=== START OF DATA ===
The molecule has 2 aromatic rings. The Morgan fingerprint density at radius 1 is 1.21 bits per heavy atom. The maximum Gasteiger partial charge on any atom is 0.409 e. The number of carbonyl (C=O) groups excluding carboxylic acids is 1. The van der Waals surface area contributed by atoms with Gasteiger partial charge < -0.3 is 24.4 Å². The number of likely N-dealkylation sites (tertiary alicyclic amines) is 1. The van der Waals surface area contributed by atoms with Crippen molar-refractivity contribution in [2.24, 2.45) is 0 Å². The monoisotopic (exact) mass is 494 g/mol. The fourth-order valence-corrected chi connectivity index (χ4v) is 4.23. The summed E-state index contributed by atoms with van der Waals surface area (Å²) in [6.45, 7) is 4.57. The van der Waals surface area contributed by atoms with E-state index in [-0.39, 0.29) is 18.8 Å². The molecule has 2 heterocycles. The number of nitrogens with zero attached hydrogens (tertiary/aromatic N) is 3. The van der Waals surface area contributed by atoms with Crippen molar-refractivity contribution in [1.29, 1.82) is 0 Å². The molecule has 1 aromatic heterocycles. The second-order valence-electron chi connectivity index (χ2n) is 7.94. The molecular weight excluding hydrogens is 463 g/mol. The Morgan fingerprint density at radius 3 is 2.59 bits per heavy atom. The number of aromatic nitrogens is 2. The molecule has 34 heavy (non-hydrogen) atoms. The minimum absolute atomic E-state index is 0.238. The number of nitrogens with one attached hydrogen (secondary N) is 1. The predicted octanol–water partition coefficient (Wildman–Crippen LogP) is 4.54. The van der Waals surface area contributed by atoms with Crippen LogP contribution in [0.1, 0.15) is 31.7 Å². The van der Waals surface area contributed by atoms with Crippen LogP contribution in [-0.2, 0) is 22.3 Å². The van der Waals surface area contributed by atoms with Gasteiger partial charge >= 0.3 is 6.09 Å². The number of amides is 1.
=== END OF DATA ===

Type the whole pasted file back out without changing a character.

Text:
The molecule has 2 aromatic rings. The Morgan fingerprint density at radius 1 is 1.21 bits per heavy atom. The maximum Gasteiger partial charge on any atom is 0.409 e. The number of carbonyl (C=O) groups excluding carboxylic acids is 1. The van der Waals surface area contributed by atoms with Gasteiger partial charge < -0.3 is 24.4 Å². The number of likely N-dealkylation sites (tertiary alicyclic amines) is 1. The van der Waals surface area contributed by atoms with Crippen molar-refractivity contribution in [2.24, 2.45) is 0 Å². The monoisotopic (exact) mass is 494 g/mol. The fourth-order valence-corrected chi connectivity index (χ4v) is 4.23. The summed E-state index contributed by atoms with van der Waals surface area (Å²) in [6.45, 7) is 4.57. The van der Waals surface area contributed by atoms with E-state index in [-0.39, 0.29) is 18.8 Å². The molecule has 2 heterocycles. The number of nitrogens with zero attached hydrogens (tertiary/aromatic N) is 3. The van der Waals surface area contributed by atoms with Crippen molar-refractivity contribution in [1.29, 1.82) is 0 Å². The molecule has 1 aromatic heterocycles. The second-order valence-electron chi connectivity index (χ2n) is 7.94. The molecular weight excluding hydrogens is 463 g/mol. The Morgan fingerprint density at radius 3 is 2.59 bits per heavy atom. The number of aromatic nitrogens is 2. The molecule has 34 heavy (non-hydrogen) atoms. The minimum absolute atomic E-state index is 0.238. The number of nitrogens with one attached hydrogen (secondary N) is 1. The predicted octanol–water partition coefficient (Wildman–Crippen LogP) is 4.54. The van der Waals surface area contributed by atoms with Crippen LogP contribution in [0.1, 0.15) is 31.7 Å². The van der Waals surface area contributed by atoms with Crippen LogP contribution in [-0.2, 0) is 22.3 Å². The van der Waals surface area contributed by atoms with Gasteiger partial charge >= 0.3 is 6.09 Å². The number of amides is 1.